BOSTON - The state's highest court deciding whether to dismiss some 24,000 drug cases handled by a disgraced chemist.
Hinton Lab tech Annie Dookhan pleaded guilty in 2013 to illegally tampering with drug tests from 2003 to 2012.
The American Civil Liberties Union and Committee for Public Counsel Services petitioned the SJC to dismiss the cases due to a lack of resources that could cripple the agency.
"There aren't enough resources in the system. There aren't enough lawyers. There isn't enough money. There isn't enough court time to handle 24,000 cases," said Daniel Marx, the plaintiffs’ attorney.
"Do we just dismiss cases because it's hard? Do we just dismiss cases because it's going to take time?" said ADA with Norfolk County Susanne O’Neil.
State district attorneys argued that CPCS can petition the legislature for help and that many so-called "Dookhan defendants" don't want a re-trial, for reasons including risk of deportation.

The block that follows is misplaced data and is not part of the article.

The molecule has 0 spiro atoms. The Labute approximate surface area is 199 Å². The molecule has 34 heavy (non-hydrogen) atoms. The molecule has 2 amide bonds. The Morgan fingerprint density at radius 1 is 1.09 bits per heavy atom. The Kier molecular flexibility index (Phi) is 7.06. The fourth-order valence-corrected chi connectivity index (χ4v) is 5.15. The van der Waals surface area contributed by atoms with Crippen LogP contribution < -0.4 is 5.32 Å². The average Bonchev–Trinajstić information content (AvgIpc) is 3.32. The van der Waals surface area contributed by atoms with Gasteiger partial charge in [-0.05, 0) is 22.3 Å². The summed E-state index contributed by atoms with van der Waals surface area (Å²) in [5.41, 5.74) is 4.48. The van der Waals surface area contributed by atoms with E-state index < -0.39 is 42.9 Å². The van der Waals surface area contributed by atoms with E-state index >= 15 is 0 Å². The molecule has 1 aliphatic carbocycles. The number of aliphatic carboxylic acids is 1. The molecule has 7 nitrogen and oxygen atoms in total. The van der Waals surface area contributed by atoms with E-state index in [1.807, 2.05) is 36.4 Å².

That reasoning received pushback from some of the justices.
"In what world do they not want to make that right?" a justice said.
In a statement, Suffolk County District Attorney Dan Conley said, "The global remedy is no remedy at all…and the facts of each case are unique and defendants are best served when they are approached on their own merits."
Also at issue are the letters sent out by the Commonwealth as part of their solution for notifying "Dookhan defendants" of evidence tampering. They were sent out just this September, three years after Dookahn's conviction, and the ACLU and CPCS called that inadequate.
"There are thousands of people still who haven't even been sent a letter. So to say that the problem can be solved by sending another letter; it's really too late for that," said Matt Segal with ACLU Massachusetts.
This is one of two lab scandals the state is dealing with, the other one in a western Massachusetts case where a chemist is accused of consuming the evidence in her cases.
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